I had to shake my head when I read about the latest GDP numbers today.
The news is good, maybe even great for the economy – a 3.8% upward spike in gross domestic product for the second quarter (the numbers were revised from the original GDP estimates, and were light years ahead of the 0.6% GDP rate in Q1, 2007).
So . . . good news, right? Not if you’re rooting for a recession, as the mainstream media appears to be. I’m not sure if it’s the media’s intense hatred of President Bush or what, but the wire service report out today all throw water on the positive economic news stemming from the revised GDP number.
The GDP number is the leading economic benchmark financial eggheads use in measuring the relative health of the U.S. economy. Simply defined, gross domestic product is the value of all goods and services produced within the United States and is considered the best barometer of the country's economic health.
So what do the wire service reports lead with? If you thought the positive GDP number, guess again.
Yahoo.com runs the story this way:
"New-homes sales tumbled in August to the lowest level in seven years, a stark sign that the credit crunch is aggravating an already painful housing slump."
"Sales of new homes dropped by 8.3 percent in August from July, the Commerce Department reported Thursday, driving down sales to a seasonally adjusted annual rate of 795,000 units. That was the lowest level since June 2000, when sales clocked in at a pace of 793,000."
"The home sales report came on the same day that the government reported a relatively brisk business growth rate in revised figures for the second quarter. But the 3.8 percent pace was less than previously estimated and it occurred before the credit crisis and its repercussions across the broad spectrum of the economy had taken hold."
Granted, the news on home sales deserves to be spotlighted. But home sales are not the defining benchmark on the health of the economy. The GDP number is.
So why is that number buried in the third graph of the Yahoo story, and only then mentioned with a caveat about how the 3.8 GDP number “was less than previously expected” and occurred before the credit crunch hit? Oh, really?
I’ve been writing about the housing bubble all year, as many business writers have done. But according to the yahoo’s at Yahoo, the credit crisis is a brand new entrant on the economic scene.
The stock market certainly didn’t react with the same pessimism. The same hour the wire services stories came out, the market was trading up 20 points or so.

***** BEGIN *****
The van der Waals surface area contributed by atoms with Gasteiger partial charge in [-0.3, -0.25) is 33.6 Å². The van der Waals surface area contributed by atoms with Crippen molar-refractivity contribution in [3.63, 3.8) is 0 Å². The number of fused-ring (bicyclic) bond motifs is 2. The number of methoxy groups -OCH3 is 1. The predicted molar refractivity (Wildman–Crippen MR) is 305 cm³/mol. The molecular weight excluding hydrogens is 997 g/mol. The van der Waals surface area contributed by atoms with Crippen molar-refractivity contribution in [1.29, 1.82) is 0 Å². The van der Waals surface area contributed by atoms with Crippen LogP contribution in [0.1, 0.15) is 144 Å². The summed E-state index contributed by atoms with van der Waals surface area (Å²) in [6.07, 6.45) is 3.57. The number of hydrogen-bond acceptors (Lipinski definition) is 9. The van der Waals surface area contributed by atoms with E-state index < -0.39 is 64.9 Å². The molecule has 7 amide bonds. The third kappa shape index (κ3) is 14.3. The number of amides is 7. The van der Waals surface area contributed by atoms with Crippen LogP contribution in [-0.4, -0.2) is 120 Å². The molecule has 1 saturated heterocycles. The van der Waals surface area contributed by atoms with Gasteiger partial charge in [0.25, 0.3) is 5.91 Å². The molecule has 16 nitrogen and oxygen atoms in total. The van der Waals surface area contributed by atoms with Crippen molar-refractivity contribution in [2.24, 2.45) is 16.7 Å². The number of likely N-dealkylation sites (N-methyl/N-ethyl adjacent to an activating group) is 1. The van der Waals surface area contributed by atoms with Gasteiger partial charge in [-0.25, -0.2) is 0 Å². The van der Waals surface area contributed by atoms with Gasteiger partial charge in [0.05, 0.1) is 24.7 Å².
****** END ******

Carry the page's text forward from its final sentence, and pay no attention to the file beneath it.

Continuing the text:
You have to get down to the bottom third of the story to get the real deal on the strong GDP number.
"The economy's 3.8 percent growth rate in the April-to-June quarter was the strongest showing in just over a year. Although the new reading for the second quarter was slightly less robust than a previous estimate of a 4 percent growth rate, it nonetheless marked a substantial improvement over the feeble 0.6 percent growth rate registered in the prior quarter."
But don’t pop the champagne corks just yet. The next graph is a pessimist’s dream.
"The increase in the rate of growth, though, is likely to be fleeting. A deepening housing slump and a painful credit crunch since the spring has darkened the mood of individuals and businesses alike. That has led analysts to predict that economic growth has slowed considerably in the quarter that ends Sunday."
Okay, watching the mainstream media break the pom-poms and root, root, root for a recession is hardly new. More or less, the media has been using the “R” word ever since President Bush took office. With continued economic growth, a strong stock market and jobs market, and solid corporate earnings over the past six years, it’s been fun watching the naysayers twist themselves into pretzels trying to explain how they got it all wrong, time and time again. And they’ll be wrong again. As the old saying goes, the experts in the media and in academia have correctly called nine of the last three recessions.
So take news reports like this with a grain of salt.
But you have to love how the Yahoo story ends. After bashing the economy and pouring cold water on the revised GDP numbers, it ends with this slap at the White House.
"President Bush, meanwhile, is continuing to get low marks for his economic stewardship. Just 37 percent approve of his handling of the economy in September, down from 41 percent in August, according to an AP-Ipsos poll."
Gee . . . I wonder why?